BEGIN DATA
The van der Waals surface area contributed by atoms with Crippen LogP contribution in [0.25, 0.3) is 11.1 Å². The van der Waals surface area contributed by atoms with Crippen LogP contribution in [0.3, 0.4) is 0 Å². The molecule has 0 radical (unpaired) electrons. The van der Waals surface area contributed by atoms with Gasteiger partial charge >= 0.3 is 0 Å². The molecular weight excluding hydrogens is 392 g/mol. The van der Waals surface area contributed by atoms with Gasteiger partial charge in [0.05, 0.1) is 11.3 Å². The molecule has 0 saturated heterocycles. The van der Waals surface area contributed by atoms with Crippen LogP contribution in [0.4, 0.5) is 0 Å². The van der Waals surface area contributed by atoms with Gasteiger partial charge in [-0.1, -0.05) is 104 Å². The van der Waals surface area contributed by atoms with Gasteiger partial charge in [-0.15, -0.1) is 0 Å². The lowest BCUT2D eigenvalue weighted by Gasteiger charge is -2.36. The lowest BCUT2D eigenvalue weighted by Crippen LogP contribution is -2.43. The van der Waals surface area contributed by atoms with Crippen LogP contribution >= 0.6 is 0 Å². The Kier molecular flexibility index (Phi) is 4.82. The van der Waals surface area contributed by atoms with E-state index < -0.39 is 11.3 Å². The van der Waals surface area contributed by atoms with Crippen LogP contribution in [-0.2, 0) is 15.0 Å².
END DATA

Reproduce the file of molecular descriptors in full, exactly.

The van der Waals surface area contributed by atoms with Crippen LogP contribution in [0.25, 0.3) is 11.1 Å². The van der Waals surface area contributed by atoms with Crippen LogP contribution in [0.3, 0.4) is 0 Å². The molecule has 0 radical (unpaired) electrons. The van der Waals surface area contributed by atoms with Gasteiger partial charge >= 0.3 is 0 Å². The molecular weight excluding hydrogens is 392 g/mol. The van der Waals surface area contributed by atoms with Gasteiger partial charge in [0.05, 0.1) is 11.3 Å². The molecule has 0 saturated heterocycles. The van der Waals surface area contributed by atoms with Crippen LogP contribution in [0.4, 0.5) is 0 Å². The van der Waals surface area contributed by atoms with Gasteiger partial charge in [-0.1, -0.05) is 104 Å². The van der Waals surface area contributed by atoms with Gasteiger partial charge in [-0.15, -0.1) is 0 Å². The lowest BCUT2D eigenvalue weighted by Gasteiger charge is -2.36. The lowest BCUT2D eigenvalue weighted by Crippen LogP contribution is -2.43. The van der Waals surface area contributed by atoms with Crippen LogP contribution >= 0.6 is 0 Å². The Kier molecular flexibility index (Phi) is 4.82. The van der Waals surface area contributed by atoms with E-state index < -0.39 is 11.3 Å². The van der Waals surface area contributed by atoms with Crippen LogP contribution in [-0.2, 0) is 15.0 Å².